How to Make Your First Trade Show a Success
Updated: Jul 16, 2020
Trade shows offer businesses a chance to showcase their services and meet potential clients in a competitive, yet extremely beneficial environment. While it's never easy to set up shop alongside competitors, performing well at a trade show can lead to noticeable increases in sales.
Like many facets of running a business, your performance and comfort level at trade shows improves with time. Running a booth for the first time generates feelings of anxiety. Between the logistics of travel plans, setting up your booth, worrying about the look of your exhibit and interacting with potential customers, there's no shortage of stress when it comes to attending a trade show. Luckily, there are several ways first-time trade show participants can hit the ground running and turn their first experience into a successful one.
1. Understand the basics
You never want to go into a trade show blind. Learning, and understanding, the different rules of the trade show should be your first step. The rules for each venue and show vary, which means you should start with this step for every trade show you attend. A big mistake that a lot of companies make is to treat all shows the same. Thoroughly review the list of rules and regulations to ensure you don't face unwelcome and costly surprises when you arrive to the show.
As a first time exhibitor, reach out to the show organizer rep that you have to review what your booth comes with and what you have to pay extra for. Some shows will provide booth carpets or tables and at others you have to rent them or bring your own. Every show is a little different, so don't assume that your booth will come with the basics. This not only applies to your booth space, but also the timings you have to work within and the number of badges or amount of access you have to areas. Have your team and the trade show staff on the same page so there are no last-minute issues – and costs - when you arrive.
As you are starting to think about exhibiting in shows, it is a good idea to visit others as an attendee to see what happens at them that you need to consider. There is no shortage of information on line, but there is nothing like talking to others who do it and going to physically see it beforehand.
2. Consider your presence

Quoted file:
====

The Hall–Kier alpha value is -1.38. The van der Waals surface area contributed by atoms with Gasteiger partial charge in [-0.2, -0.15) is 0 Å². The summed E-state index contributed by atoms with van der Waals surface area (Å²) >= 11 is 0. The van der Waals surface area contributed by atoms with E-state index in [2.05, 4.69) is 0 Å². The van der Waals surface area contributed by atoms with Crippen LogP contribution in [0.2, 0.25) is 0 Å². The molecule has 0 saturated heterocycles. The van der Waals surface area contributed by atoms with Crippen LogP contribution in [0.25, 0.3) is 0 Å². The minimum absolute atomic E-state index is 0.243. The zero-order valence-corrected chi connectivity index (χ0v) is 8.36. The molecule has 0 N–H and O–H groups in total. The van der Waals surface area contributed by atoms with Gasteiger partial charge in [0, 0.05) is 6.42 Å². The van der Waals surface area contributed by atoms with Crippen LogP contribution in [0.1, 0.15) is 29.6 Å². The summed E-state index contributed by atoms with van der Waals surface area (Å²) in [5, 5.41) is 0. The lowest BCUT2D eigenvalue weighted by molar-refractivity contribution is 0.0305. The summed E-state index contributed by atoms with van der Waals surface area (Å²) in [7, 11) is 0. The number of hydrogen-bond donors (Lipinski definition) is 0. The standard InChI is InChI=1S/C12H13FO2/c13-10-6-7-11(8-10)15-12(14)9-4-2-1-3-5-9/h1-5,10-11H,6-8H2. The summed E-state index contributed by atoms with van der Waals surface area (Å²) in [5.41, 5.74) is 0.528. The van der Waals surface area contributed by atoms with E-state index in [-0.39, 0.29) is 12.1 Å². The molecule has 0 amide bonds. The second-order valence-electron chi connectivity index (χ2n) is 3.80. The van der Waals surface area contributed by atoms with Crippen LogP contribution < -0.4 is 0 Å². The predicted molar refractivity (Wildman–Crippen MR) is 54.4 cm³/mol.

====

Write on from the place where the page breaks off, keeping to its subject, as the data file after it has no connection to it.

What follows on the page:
Whether the show has 45 exhibitors or 450, the competition for attention can be overwhelming. When it comes to getting people to your booth, it's you to somehow stand out. If you are a smaller company with a limited budget, this is where you need to be creative. Handing out flyers and business cards may boost exposure of your business a little bit, but nearly every booth is doing this. Ask yourself "What can we do to get noticed? What will make us memorable?”
When you attend your first trade show, you should think about what to offer at the booth that will attract the attention of attendees and also line up with their brand (a helicopter supplier can have little helicopter key chains or bottle openers as giveaways to those qualified. (Remember that free stuff can attract a lot of suitcasers! Suitcasers are attendees that are really just there for the free stuff).
3. Authenticity Rules
Trade show attendees realize that you're hoping they use your business for its services or products, but that doesn't mean you should become an overly pushy salesperson. Focus most of your conversations on the problems of interested potential customers to see if what you have is a solution. Trade shows have a limited time and no one has time to waste. Remember that a friendly conversation and interaction can still help boost your brand's overall reputation and could lead to a word of mouth referral. There's no downside to having memorable, yet brief, conversations with trade show attendees.
Trade shows are an excellent opportunity to build brand and relationships. Don’t try and close a deal in 45 seconds, or you'll drive people away and create negative chatter. Trade shows can be a sensory overload, and potential customers are wearing their sales armor most of the time. You're more likely to stand out and be remembered when you build personal relationships. This may not lead to an immediate deal, but it could result in new sales down the road.
4. Observe the competition
This step should occur both before and during the trade show. By researching your competition before the show, you can craft a message that addresses why you're the best solution in your industry.
Know which competitors are going to be at the show. You should try and get a handle of what their messaging, branding, booth location, pre-show marketing, etc is looking like, so you can position your presence accordingly. At the show, it's important to visit the booths of your competitors. Consider what you like and don't like about their display. By observing competitors, you gain valuable insights into their marketing tactics and there is no better place to do that than at a trade show.
5. Embrace the opportunity
From budgetary restrictions to travel time, there are plenty of reasons to say that trade shows aren’t feasible. But like most business decisions, it is not about the costs, its about the return on those costs. (ROI). Despite all the logistical stressors involved, trade shows serve as an opportunity for you to build relationships with potential customers and eventually turn those leads into actual customers. With so much interaction going digital, trade shows are a key opportunity to get some face time with your customers, the media and even your competitors, as well as texturize your messaging. It is a chance to put faces to names and display your company's brand in real life. And how often do you get a chance to have so many potential clients in one place?